“Being thrown under the bus” is an expression I’ve been hearing fairly often over the last few years. If you’ve been thrown under the bus, it means that you’ve taken a fall for somebody else – the bus has rolled over you and you’re crumpled and broken, but the person who most deserved it is still standing.
If you’ve recently been rolled over by a bus, you’re in luck. Forbes has your solution covered here.
Usually I’ve heard this come up in a professional context when a leader unexpectedly publicly blames a team member for an issue, when the leader themselves is often at least partly to blame for the incident.
As a new or aspiring leader, choosing to throw someone under the bus is one of the strongest communication signals you can send. When you blame somebody else for something that you should be taking some responsibility for, you are communicating a great many different things, all at once.
Let’s see what throwing someone under the bus says about you.
When you throw someone under the bus, you can’t be trusted
When you blame somebody for something that’s not really their fault, you’re instantly screaming to everybody that you are not to be trusted. How does anybody know you won’t do it again?
When you throw someone under the bus, you are a coward
The bus is speeding towards you – at the last second, you grab your unknowing victim and switch places, getting out of the way just in time. The part that usually makes people feel worst about this is that it is generally unexpected. You might be in a meeting when your boss unexpectedly tells everyone that you made an error on the spreadsheet which is why the numbers are wrong.
The surprising nature of this event could be avoided through clear communication, but it isn’t very likely.
“John, I’m going to tell Roger that you stuffed up the spreadsheet in this meeting – so be prepared for that”.
It’s just not going to happen is it? Because one of the key aspects of this sort of behaviour is cowardice and a lack of willingness to take accountability for your own faults. If you were the sort of leader who took accountability, you wouldn’t be thinking of throwing anybody under the bus in the first place!
Once you’ve thrown one of your team under the bus, good luck getting them to forget the incident! You’ve made it quite clear that you’re trying to safeguard your position and your reputation with your own boss to the extent that you’re willing to sacrifice someone else for it.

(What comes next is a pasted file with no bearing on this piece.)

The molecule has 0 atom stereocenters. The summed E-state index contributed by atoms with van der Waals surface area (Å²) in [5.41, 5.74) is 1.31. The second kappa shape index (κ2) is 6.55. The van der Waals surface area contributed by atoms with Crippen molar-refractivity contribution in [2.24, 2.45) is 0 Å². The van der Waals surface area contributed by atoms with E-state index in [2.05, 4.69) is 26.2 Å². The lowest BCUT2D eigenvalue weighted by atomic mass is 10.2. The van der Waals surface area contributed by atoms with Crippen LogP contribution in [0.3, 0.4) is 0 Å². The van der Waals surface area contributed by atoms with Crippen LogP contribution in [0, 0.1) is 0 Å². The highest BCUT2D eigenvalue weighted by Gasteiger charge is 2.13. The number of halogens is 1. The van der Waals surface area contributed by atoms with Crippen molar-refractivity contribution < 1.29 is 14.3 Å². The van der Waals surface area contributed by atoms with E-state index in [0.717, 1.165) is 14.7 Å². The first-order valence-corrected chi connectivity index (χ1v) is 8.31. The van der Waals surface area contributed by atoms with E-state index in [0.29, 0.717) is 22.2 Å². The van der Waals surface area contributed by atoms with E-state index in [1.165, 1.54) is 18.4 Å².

The ironic thing is, what you’re doing often has the opposite effect. People talk, and before you know it, your reputation is tarnished with what you did to your team. If your boss is perceptive, she’ll notice how you shirked your responsibilities as a leader. Better hope she’s not.
When you throw someone under the bus, you don’t take accountability
So one of your team is lying bloodied and broken after an encounter with a bus that had your name on it.
“But it was their fault”, you say
Yes, but as the leader of the team, what happens is ultimately your responsibility. If your team member stuffed up, why weren’t you making sure it was all correct first? Especially if it was really important…
Let’s review. You’re the leader, but you won’t take accountability. Why are you the leader again?
But I’ll get away with it in the end, right?
No. You might not lose your job. You might not even get backlash for it.
But here’s what you will do.
You’ll ruin your reputation, little by little. Read what this means for your career here.
People will leave your team and your organisation. They will tell others that it’s a bad place to work.
You will slowly but surely, lose the respect of others (if you had it in the first place).
Being a dickhead stays with you. So does being a coward. Not taking accountability does too. So does being untrustworthy.
Throwing somebody under the bus communicates all of these things, about you. So don’t do it. And if you do, good luck on pursuing your next leadership opportunity!